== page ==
Prior to the adoption of the assembly line, automotive production was slow and expensive, with Ford needing about 12 man hours of labor to do the final assembly for each new car. With Henry Ford’s installation of the first moving assembly line for mass production in December 1913, followed by additional refinements in future years, the average time dropped to about 90 minutes, with manufacturing costs also falling significantly. Those are the types of improvements in cost and efficiency the carbon-capture industry — which to date has been largely limited to smaller, individual projects — is anticipating as hub-style projects gain wider acceptance and begin to take shape. In today’s RBN blog, we look at the two basic concepts for carbon-capture hubs, the key advantages of the hub approach, and the complications inherent in that strategy.
Awareness of carbon capture has been growing significantly in the last few years, with carbon capture and sequestration (CCS) emerging as a major factor in global plans to reach net-zero carbon emissions by 2050. We’ve written extensively about carbon capture (see our Way Down in the Hole series), looking at everything from the basics of the 45Q tax credit and Class VI wells for permanent sequestration to large-scale plans to capture emissions from industrial sources and the key hurdles to wider deployment of CCS technology.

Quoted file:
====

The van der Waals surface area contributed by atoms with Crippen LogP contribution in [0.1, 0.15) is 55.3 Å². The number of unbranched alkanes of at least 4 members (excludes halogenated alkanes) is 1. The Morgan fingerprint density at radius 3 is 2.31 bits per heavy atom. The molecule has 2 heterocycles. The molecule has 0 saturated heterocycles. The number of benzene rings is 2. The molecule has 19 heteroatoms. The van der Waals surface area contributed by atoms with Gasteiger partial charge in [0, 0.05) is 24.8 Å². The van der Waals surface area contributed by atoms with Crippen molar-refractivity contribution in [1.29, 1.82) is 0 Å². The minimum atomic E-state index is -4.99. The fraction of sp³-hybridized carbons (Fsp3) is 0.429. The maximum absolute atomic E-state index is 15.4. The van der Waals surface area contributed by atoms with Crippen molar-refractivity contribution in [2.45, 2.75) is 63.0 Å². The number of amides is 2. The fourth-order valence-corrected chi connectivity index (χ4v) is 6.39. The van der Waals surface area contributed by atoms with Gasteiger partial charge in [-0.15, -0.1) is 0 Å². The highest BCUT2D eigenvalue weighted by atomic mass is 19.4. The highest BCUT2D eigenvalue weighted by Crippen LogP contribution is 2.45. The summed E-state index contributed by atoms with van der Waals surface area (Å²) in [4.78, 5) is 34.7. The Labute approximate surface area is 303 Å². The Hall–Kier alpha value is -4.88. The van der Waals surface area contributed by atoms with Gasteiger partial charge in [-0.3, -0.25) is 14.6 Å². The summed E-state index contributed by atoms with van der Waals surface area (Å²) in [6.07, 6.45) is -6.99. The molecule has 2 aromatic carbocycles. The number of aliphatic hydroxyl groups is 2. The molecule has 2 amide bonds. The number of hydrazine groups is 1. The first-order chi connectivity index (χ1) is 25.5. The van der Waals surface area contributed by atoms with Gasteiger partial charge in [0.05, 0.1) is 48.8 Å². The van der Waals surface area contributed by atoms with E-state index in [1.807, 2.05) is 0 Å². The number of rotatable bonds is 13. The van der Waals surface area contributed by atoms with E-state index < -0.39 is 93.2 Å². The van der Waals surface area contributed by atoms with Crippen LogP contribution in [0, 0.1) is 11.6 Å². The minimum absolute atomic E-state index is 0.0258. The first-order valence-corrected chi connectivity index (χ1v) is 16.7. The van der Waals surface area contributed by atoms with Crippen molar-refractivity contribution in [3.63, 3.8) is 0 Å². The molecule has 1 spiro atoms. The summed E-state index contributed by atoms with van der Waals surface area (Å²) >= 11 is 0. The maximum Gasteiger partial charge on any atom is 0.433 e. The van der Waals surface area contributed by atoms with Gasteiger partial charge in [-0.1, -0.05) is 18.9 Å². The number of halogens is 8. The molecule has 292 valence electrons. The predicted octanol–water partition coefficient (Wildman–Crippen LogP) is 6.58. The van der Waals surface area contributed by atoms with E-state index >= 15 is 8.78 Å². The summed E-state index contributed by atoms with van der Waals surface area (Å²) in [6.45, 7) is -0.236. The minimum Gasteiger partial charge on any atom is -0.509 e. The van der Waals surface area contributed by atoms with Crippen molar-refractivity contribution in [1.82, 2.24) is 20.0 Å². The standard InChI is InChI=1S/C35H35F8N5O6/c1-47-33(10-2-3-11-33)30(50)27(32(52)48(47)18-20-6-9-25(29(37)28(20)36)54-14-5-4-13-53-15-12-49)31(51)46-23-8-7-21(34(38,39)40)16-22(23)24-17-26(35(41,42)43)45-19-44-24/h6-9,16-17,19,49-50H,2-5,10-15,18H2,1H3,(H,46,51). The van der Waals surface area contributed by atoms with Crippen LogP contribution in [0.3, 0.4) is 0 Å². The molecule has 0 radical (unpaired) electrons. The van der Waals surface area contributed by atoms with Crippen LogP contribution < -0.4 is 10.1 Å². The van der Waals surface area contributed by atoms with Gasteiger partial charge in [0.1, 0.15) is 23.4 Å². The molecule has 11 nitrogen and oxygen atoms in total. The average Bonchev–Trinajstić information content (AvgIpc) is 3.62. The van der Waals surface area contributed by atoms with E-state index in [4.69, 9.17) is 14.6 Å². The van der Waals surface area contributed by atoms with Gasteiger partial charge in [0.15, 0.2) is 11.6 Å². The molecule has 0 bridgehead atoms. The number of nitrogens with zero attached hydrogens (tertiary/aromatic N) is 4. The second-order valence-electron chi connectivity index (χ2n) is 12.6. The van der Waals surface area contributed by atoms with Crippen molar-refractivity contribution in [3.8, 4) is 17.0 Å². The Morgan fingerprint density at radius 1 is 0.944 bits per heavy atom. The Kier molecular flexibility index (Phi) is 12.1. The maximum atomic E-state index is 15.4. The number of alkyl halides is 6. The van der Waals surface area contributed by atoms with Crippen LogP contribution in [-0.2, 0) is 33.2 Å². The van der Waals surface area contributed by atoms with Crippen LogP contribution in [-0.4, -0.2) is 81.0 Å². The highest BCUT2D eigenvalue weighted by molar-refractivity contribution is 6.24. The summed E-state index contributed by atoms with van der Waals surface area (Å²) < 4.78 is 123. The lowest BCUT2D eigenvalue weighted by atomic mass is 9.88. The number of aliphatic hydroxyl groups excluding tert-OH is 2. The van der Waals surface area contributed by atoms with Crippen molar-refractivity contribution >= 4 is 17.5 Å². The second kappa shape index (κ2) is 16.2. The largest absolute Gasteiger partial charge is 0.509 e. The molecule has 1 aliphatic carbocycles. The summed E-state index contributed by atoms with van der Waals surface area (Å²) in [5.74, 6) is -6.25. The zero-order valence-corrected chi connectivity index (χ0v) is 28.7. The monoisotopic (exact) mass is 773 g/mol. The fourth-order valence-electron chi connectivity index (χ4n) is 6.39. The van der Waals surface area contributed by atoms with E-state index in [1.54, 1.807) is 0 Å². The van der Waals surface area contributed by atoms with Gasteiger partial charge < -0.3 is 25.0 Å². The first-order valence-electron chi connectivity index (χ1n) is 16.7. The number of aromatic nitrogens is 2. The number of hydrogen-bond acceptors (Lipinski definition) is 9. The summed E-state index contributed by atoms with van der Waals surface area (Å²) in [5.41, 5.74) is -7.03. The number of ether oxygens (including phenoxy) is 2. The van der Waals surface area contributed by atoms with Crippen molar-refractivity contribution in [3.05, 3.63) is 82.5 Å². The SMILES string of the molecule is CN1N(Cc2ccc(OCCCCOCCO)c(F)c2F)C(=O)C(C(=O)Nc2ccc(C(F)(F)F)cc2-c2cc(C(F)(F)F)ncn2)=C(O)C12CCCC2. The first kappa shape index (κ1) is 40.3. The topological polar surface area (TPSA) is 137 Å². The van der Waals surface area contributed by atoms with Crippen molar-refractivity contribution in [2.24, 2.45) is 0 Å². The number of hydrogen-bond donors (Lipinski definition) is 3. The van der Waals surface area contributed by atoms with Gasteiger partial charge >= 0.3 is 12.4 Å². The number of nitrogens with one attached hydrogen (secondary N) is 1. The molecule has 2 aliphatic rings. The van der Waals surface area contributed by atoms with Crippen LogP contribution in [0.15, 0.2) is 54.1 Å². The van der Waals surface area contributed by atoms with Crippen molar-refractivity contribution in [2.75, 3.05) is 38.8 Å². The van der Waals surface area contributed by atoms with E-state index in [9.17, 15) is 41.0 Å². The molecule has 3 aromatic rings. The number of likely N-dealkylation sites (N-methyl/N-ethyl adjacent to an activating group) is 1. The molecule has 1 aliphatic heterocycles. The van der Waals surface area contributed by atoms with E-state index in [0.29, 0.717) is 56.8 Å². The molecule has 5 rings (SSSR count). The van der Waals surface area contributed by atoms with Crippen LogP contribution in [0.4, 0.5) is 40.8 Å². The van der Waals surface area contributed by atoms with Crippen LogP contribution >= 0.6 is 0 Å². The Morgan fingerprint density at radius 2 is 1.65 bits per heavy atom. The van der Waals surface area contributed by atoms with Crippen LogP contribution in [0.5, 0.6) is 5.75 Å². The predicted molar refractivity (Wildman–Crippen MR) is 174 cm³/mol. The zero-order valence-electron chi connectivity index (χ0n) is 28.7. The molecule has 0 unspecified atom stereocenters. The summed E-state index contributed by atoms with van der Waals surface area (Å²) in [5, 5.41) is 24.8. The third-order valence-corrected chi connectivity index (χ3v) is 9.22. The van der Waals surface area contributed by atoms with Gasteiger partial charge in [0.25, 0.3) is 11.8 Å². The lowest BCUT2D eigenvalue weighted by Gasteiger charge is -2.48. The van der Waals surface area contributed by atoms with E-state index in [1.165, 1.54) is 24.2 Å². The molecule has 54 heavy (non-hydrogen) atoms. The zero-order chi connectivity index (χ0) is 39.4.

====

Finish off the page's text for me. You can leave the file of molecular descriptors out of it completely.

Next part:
A key element in President Biden’s 2020 campaign was a promise to reduce the use of fossil fuels and greenhouse gas (GHG) emissions and promote the development of a clean energy industry. There have been two major pieces of related legislation passed by Congress during the Biden administration, with provisions designed to advance the development of carbon-capture projects in each. Most recently, the Inflation Reduction Act (IRA) was signed into law August 16; it includes a host of clean-energy priorities (see Name Game) but its biggest impact may be on carbon capture, starting with the critical 45Q tax credit. The credit jumps to $85 per metric ton (MT) for CCS and $60/MT for carbon capture use and sequestration (CCUS), which includes enhanced oil recovery (EOR). (The higher rates also come with prevailing-wage and apprenticeship requirements, which need to be met during construction and each year of the 12-year credit period.) Direct air capture (DAC), which is currently eligible for credits at the CCS and CCUS rates, gets the biggest boost from the IRA, rising to $180/MT for CCS and $130/MT for CCUS. (Again, the prevailing-wage and apprenticeship requirements also apply.)
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